NEWS: PepsiCo’s @Tesla Semi Covers 1,600 Miles In Under 48 Hours In California. this is great news from Tesla Tesla semi-covered 1600 miles in just 48 hours in California.
According to statistics made available by the North American Council for Freight Efficiency’s (NACFE) Run On Less programme, the Tesla Semi is proving to be a workhorse in the real world. This is the Semi’s first independent real-world test, and the range and charging statistics look promising.
Last week, we described how the electric trucks could go over 300 miles on a single charge while carrying an unknown weight. As it turns out, one of the three Tesla Semis owned by PepsiCo that took part in the programme travelled 1600 miles in under 48 hours, using three full charges and two quick pauses for range-extender charging.
NACFE’s carbon-free transportation expert, Dave Mullaney, confirmed that these trucks carry beverages and usually don’t have empty space. Because of the heavy batteries, they can’t carry as much weight as diesel trucks, but it’s not a big difference, as per Roeth.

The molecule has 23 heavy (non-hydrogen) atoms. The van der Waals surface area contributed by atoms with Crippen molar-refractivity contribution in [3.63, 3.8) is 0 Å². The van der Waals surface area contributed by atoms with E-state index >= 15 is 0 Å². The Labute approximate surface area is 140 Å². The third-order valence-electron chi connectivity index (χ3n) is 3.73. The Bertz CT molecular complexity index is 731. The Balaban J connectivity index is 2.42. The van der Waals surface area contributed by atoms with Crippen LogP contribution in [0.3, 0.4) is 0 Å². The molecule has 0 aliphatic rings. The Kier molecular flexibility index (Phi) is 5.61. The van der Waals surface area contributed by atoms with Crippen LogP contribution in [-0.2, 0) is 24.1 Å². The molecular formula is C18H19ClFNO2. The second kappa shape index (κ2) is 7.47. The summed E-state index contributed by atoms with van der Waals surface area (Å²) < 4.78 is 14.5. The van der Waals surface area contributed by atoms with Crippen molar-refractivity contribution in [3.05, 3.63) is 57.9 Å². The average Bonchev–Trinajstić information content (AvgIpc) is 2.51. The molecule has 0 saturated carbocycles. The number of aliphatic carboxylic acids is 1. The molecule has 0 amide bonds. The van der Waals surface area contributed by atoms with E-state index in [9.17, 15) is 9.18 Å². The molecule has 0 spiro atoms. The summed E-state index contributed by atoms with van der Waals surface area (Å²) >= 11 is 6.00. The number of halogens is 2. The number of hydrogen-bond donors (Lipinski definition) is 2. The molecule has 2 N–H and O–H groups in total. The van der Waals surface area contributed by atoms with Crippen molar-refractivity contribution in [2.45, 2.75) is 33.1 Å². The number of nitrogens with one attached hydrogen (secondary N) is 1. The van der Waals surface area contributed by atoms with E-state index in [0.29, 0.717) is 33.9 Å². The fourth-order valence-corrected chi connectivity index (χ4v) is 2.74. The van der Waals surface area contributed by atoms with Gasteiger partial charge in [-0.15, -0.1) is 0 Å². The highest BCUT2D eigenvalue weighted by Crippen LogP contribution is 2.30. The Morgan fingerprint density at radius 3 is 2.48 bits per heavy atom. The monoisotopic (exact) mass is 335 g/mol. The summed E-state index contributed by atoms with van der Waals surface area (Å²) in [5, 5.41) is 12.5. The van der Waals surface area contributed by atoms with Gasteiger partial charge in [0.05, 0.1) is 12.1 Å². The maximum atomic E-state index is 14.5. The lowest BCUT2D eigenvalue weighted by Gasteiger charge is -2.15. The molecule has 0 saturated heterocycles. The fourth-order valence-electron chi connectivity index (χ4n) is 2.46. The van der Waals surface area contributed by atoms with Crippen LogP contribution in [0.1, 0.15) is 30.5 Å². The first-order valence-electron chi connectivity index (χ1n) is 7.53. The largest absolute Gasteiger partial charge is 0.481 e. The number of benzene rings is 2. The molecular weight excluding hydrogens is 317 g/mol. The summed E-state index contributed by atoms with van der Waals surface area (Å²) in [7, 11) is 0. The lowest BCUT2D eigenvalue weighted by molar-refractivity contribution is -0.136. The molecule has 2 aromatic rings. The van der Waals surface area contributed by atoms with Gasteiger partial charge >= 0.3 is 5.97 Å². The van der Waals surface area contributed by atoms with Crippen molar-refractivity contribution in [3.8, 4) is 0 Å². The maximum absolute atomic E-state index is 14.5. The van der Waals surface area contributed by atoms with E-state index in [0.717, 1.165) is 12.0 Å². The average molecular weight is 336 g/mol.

The weight they can’t carry is estimated to be around 2,200 to 4,400 pounds, including the extra 2,000 pounds allowed for electric trucks. Keep in mind that these weight numbers are just educated guesses, and there’s no official data on how much these Semis are actually carrying. However, it’s clear they are not driving around with empty loads.
These trucks can charge really quickly thanks to Tesla’s powerful 750-kilowatt Megachargers. In just one hour, they can go from having 5% battery to 80%. According to Geotab’s data, it took 55 minutes for the truck to charge from 18% to 80%.
However, fast charging isn’t only challenging for the truck’s battery; it also puts a strain on the power grid. Electric utilities need to pay attention to this because it’s a peek into the future of their business, says Mullaney.
Earlier this year, PepsiCo’s electrification program manager, Dejan Antunovic, mentioned that the Semi’s operational efficiency was 1.7 kilowatt-hours per mile.
This information is part of the Run On Less program, which includes other companies like UPS, Penske, and Ford, who are also using electric trucks.
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